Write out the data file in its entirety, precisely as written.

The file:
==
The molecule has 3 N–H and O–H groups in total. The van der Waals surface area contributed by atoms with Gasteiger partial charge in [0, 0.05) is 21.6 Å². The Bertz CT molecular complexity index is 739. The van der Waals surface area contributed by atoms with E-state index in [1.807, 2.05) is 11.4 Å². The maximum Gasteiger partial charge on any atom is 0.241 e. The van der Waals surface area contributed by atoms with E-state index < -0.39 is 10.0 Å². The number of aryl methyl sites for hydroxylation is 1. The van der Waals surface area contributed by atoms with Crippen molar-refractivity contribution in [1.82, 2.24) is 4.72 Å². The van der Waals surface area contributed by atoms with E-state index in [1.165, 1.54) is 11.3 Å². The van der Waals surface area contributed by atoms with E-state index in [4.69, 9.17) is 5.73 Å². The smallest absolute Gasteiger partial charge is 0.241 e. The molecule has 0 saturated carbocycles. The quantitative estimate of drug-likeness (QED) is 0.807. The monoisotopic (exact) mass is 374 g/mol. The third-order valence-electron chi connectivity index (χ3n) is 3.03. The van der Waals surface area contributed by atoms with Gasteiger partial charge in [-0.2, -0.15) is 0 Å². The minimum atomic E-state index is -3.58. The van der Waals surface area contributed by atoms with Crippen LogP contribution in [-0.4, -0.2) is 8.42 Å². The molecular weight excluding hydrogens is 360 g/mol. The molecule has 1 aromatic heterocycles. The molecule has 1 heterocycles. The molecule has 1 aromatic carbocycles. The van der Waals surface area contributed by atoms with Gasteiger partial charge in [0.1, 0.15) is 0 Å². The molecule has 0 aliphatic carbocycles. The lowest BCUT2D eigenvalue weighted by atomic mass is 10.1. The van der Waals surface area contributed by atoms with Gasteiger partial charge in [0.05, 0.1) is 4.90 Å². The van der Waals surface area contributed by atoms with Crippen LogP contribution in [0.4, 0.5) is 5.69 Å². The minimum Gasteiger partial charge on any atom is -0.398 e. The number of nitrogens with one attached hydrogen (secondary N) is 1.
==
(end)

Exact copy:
The molecule has 3 N–H and O–H groups in total. The van der Waals surface area contributed by atoms with Gasteiger partial charge in [0, 0.05) is 21.6 Å². The Bertz CT molecular complexity index is 739. The van der Waals surface area contributed by atoms with E-state index in [1.807, 2.05) is 11.4 Å². The maximum Gasteiger partial charge on any atom is 0.241 e. The van der Waals surface area contributed by atoms with E-state index < -0.39 is 10.0 Å². The number of aryl methyl sites for hydroxylation is 1. The van der Waals surface area contributed by atoms with Crippen molar-refractivity contribution in [1.82, 2.24) is 4.72 Å². The van der Waals surface area contributed by atoms with E-state index in [1.165, 1.54) is 11.3 Å². The van der Waals surface area contributed by atoms with E-state index in [4.69, 9.17) is 5.73 Å². The smallest absolute Gasteiger partial charge is 0.241 e. The molecule has 0 saturated carbocycles. The quantitative estimate of drug-likeness (QED) is 0.807. The monoisotopic (exact) mass is 374 g/mol. The third-order valence-electron chi connectivity index (χ3n) is 3.03. The van der Waals surface area contributed by atoms with Gasteiger partial charge in [-0.2, -0.15) is 0 Å². The minimum atomic E-state index is -3.58. The van der Waals surface area contributed by atoms with Crippen LogP contribution in [-0.4, -0.2) is 8.42 Å². The molecular weight excluding hydrogens is 360 g/mol. The molecule has 1 aromatic heterocycles. The molecule has 1 heterocycles. The molecule has 1 aromatic carbocycles. The van der Waals surface area contributed by atoms with Gasteiger partial charge in [0.1, 0.15) is 0 Å². The molecule has 0 aliphatic carbocycles. The lowest BCUT2D eigenvalue weighted by atomic mass is 10.1. The van der Waals surface area contributed by atoms with Gasteiger partial charge in [0.05, 0.1) is 4.90 Å². The van der Waals surface area contributed by atoms with Crippen LogP contribution in [0.4, 0.5) is 5.69 Å². The minimum Gasteiger partial charge on any atom is -0.398 e. The number of nitrogens with one attached hydrogen (secondary N) is 1.